Waterberg Plateau

The Waterberg Plateau National Park was proclaimed in 1972 in an effort to safeguard wildlife populations from poachers. Stretching over 41,000 hectares the plateau houses some of Namibia’s rare and endangered species such as black and white rhino, sable antelope and blue wildebeest as well as those found in abundance. The Waterberg is also a very important historical site as it was here that the indigenous Herero forces lost their last stand against the imperial German forces in 1904. It is estimated that two thirds of the Herero population was lost, the rest found refuge in neighboring Botswana (the then Bechuanaland).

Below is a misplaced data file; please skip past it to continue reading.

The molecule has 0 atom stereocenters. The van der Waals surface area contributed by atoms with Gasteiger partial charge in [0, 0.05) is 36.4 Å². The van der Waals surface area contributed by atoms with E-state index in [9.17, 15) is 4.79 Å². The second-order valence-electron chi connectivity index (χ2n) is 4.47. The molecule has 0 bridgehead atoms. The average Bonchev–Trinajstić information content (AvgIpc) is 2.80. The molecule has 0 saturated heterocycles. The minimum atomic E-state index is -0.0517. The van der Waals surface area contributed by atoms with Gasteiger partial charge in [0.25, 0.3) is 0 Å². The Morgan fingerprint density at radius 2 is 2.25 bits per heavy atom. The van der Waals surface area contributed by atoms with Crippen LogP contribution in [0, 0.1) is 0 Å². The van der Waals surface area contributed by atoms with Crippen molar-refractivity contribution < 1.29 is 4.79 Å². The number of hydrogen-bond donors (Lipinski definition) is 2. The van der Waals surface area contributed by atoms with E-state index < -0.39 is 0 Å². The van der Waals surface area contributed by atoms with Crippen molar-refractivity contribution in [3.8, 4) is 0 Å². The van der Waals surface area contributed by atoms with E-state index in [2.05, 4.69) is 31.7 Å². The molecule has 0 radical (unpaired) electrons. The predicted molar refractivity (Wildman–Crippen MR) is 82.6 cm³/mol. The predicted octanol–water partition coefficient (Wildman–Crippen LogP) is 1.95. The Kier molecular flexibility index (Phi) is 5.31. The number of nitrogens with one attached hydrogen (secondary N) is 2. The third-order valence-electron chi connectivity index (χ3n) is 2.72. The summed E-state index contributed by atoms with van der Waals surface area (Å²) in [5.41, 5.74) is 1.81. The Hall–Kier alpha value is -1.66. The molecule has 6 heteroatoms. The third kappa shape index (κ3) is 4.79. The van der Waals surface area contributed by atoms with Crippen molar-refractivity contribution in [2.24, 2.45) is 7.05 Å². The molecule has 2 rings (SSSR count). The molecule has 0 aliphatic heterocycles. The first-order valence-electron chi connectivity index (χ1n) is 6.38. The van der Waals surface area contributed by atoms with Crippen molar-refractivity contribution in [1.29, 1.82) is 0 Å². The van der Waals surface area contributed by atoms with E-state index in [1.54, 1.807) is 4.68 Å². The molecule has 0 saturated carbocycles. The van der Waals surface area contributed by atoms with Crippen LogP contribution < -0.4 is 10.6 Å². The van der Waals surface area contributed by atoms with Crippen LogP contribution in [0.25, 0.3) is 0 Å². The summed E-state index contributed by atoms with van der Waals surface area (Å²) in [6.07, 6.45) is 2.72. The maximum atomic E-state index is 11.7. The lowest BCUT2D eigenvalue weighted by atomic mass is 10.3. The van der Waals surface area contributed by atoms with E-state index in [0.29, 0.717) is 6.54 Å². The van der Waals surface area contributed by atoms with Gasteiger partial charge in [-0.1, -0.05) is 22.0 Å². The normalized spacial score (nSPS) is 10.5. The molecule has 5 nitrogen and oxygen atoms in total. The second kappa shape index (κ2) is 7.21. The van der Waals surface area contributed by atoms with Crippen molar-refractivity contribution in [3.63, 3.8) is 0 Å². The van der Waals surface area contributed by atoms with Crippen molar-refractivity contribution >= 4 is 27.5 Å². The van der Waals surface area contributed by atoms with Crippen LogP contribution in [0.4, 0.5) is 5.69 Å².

The programs of conservation and rehabilitation are widely successful today with the National Park able to supply other approved areas in Namibia with various species of game, the successful reintroduction of black rhino to the Damaraland area in 1989 being a sure highlight. The rest camp offers guests a wide variety of accommodation types, from camping to luxury rooms. A restaurant and shop adds an extra touch with a beautiful outside relaxation area and swimming pool. There are various routes for hikers up the sides of the mountain and the view from above is truly spectacular. Game drives on the plateau are rewarding and incredible. With over 200 bird species, among them Namibia’s only breeding population of Cape vulture, the Waterberg is rich in natural heritage. The conspicuous blue silhouette of the mountains is not to be missed when traveling north along the main road towards Otjiwarongo